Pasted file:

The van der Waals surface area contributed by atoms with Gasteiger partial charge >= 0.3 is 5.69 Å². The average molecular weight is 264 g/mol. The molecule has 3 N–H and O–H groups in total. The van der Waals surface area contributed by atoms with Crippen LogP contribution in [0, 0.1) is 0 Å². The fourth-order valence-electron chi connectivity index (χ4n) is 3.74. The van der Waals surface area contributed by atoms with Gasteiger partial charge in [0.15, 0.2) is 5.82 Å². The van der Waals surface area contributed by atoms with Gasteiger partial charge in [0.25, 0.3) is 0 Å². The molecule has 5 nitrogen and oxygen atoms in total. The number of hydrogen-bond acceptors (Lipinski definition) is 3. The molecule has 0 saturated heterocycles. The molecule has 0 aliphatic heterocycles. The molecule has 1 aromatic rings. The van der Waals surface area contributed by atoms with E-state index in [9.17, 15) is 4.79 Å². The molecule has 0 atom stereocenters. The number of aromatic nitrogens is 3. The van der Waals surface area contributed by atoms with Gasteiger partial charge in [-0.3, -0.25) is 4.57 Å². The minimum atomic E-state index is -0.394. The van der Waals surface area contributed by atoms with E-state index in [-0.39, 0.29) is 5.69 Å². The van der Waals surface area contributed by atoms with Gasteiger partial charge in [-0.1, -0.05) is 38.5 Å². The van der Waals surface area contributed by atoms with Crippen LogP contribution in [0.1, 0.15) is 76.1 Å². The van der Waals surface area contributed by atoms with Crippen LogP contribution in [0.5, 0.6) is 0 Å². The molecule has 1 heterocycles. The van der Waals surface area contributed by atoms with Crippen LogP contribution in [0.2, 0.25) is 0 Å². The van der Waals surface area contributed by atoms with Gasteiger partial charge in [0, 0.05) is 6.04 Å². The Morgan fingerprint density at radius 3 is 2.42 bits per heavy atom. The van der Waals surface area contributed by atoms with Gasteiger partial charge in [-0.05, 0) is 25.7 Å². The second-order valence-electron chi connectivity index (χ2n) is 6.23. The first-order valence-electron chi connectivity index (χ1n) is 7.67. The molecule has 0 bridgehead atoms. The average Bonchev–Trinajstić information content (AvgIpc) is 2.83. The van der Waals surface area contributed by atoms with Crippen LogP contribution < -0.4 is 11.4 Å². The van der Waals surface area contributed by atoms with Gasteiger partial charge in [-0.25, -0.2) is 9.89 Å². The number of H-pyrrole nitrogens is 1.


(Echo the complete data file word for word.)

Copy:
The van der Waals surface area contributed by atoms with Gasteiger partial charge >= 0.3 is 5.69 Å². The average molecular weight is 264 g/mol. The molecule has 3 N–H and O–H groups in total. The van der Waals surface area contributed by atoms with Crippen LogP contribution in [0, 0.1) is 0 Å². The fourth-order valence-electron chi connectivity index (χ4n) is 3.74. The van der Waals surface area contributed by atoms with Gasteiger partial charge in [0.15, 0.2) is 5.82 Å². The van der Waals surface area contributed by atoms with Gasteiger partial charge in [0.25, 0.3) is 0 Å². The molecule has 5 nitrogen and oxygen atoms in total. The number of hydrogen-bond acceptors (Lipinski definition) is 3. The molecule has 0 saturated heterocycles. The molecule has 0 aliphatic heterocycles. The molecule has 1 aromatic rings. The van der Waals surface area contributed by atoms with E-state index in [9.17, 15) is 4.79 Å². The molecule has 0 atom stereocenters. The number of aromatic nitrogens is 3. The van der Waals surface area contributed by atoms with Gasteiger partial charge in [-0.3, -0.25) is 4.57 Å². The minimum atomic E-state index is -0.394. The van der Waals surface area contributed by atoms with E-state index in [-0.39, 0.29) is 5.69 Å². The van der Waals surface area contributed by atoms with Gasteiger partial charge in [-0.1, -0.05) is 38.5 Å². The van der Waals surface area contributed by atoms with Crippen LogP contribution in [0.1, 0.15) is 76.1 Å². The van der Waals surface area contributed by atoms with Crippen LogP contribution in [0.5, 0.6) is 0 Å². The molecule has 1 heterocycles. The van der Waals surface area contributed by atoms with Crippen LogP contribution in [0.2, 0.25) is 0 Å². The van der Waals surface area contributed by atoms with Gasteiger partial charge in [0, 0.05) is 6.04 Å². The Morgan fingerprint density at radius 3 is 2.42 bits per heavy atom. The van der Waals surface area contributed by atoms with Gasteiger partial charge in [-0.05, 0) is 25.7 Å². The second-order valence-electron chi connectivity index (χ2n) is 6.23. The first-order valence-electron chi connectivity index (χ1n) is 7.67. The molecule has 0 bridgehead atoms. The average Bonchev–Trinajstić information content (AvgIpc) is 2.83. The van der Waals surface area contributed by atoms with Crippen LogP contribution < -0.4 is 11.4 Å². The van der Waals surface area contributed by atoms with Gasteiger partial charge in [-0.25, -0.2) is 9.89 Å². The number of H-pyrrole nitrogens is 1.